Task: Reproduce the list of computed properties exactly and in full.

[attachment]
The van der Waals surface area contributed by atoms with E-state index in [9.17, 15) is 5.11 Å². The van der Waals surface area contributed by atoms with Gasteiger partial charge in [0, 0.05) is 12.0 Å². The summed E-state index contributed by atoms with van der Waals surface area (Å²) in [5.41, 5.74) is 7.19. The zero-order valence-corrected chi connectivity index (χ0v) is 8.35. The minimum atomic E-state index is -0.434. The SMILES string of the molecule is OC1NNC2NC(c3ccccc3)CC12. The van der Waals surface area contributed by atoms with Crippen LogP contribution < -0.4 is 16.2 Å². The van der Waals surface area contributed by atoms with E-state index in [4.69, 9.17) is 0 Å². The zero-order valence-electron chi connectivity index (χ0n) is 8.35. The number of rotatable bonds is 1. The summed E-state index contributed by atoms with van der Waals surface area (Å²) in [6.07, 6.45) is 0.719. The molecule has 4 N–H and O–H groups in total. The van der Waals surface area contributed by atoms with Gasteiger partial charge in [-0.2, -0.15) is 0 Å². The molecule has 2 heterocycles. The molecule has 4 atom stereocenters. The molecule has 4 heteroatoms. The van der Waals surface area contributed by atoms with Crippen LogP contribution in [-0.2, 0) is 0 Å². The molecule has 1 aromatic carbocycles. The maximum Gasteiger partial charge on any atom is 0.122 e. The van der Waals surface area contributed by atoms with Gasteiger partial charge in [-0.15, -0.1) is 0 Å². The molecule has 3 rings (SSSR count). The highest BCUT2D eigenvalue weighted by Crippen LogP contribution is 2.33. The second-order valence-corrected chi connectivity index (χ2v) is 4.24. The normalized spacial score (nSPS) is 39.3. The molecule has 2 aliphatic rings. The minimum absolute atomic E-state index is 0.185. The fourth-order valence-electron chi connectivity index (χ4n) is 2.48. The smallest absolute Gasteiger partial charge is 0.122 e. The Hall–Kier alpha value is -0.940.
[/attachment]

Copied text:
The van der Waals surface area contributed by atoms with E-state index in [9.17, 15) is 5.11 Å². The van der Waals surface area contributed by atoms with Gasteiger partial charge in [0, 0.05) is 12.0 Å². The summed E-state index contributed by atoms with van der Waals surface area (Å²) in [5.41, 5.74) is 7.19. The zero-order valence-corrected chi connectivity index (χ0v) is 8.35. The minimum atomic E-state index is -0.434. The SMILES string of the molecule is OC1NNC2NC(c3ccccc3)CC12. The van der Waals surface area contributed by atoms with Crippen LogP contribution < -0.4 is 16.2 Å². The van der Waals surface area contributed by atoms with E-state index in [4.69, 9.17) is 0 Å². The zero-order valence-electron chi connectivity index (χ0n) is 8.35. The number of rotatable bonds is 1. The summed E-state index contributed by atoms with van der Waals surface area (Å²) in [6.07, 6.45) is 0.719. The molecule has 4 N–H and O–H groups in total. The van der Waals surface area contributed by atoms with Gasteiger partial charge in [-0.2, -0.15) is 0 Å². The molecule has 2 heterocycles. The molecule has 4 atom stereocenters. The molecule has 4 heteroatoms. The van der Waals surface area contributed by atoms with Crippen LogP contribution in [-0.2, 0) is 0 Å². The molecule has 1 aromatic carbocycles. The maximum Gasteiger partial charge on any atom is 0.122 e. The van der Waals surface area contributed by atoms with Gasteiger partial charge in [-0.15, -0.1) is 0 Å². The molecule has 3 rings (SSSR count). The highest BCUT2D eigenvalue weighted by Crippen LogP contribution is 2.33. The second-order valence-corrected chi connectivity index (χ2v) is 4.24. The normalized spacial score (nSPS) is 39.3. The molecule has 2 aliphatic rings. The minimum absolute atomic E-state index is 0.185. The fourth-order valence-electron chi connectivity index (χ4n) is 2.48. The smallest absolute Gasteiger partial charge is 0.122 e. The Hall–Kier alpha value is -0.940.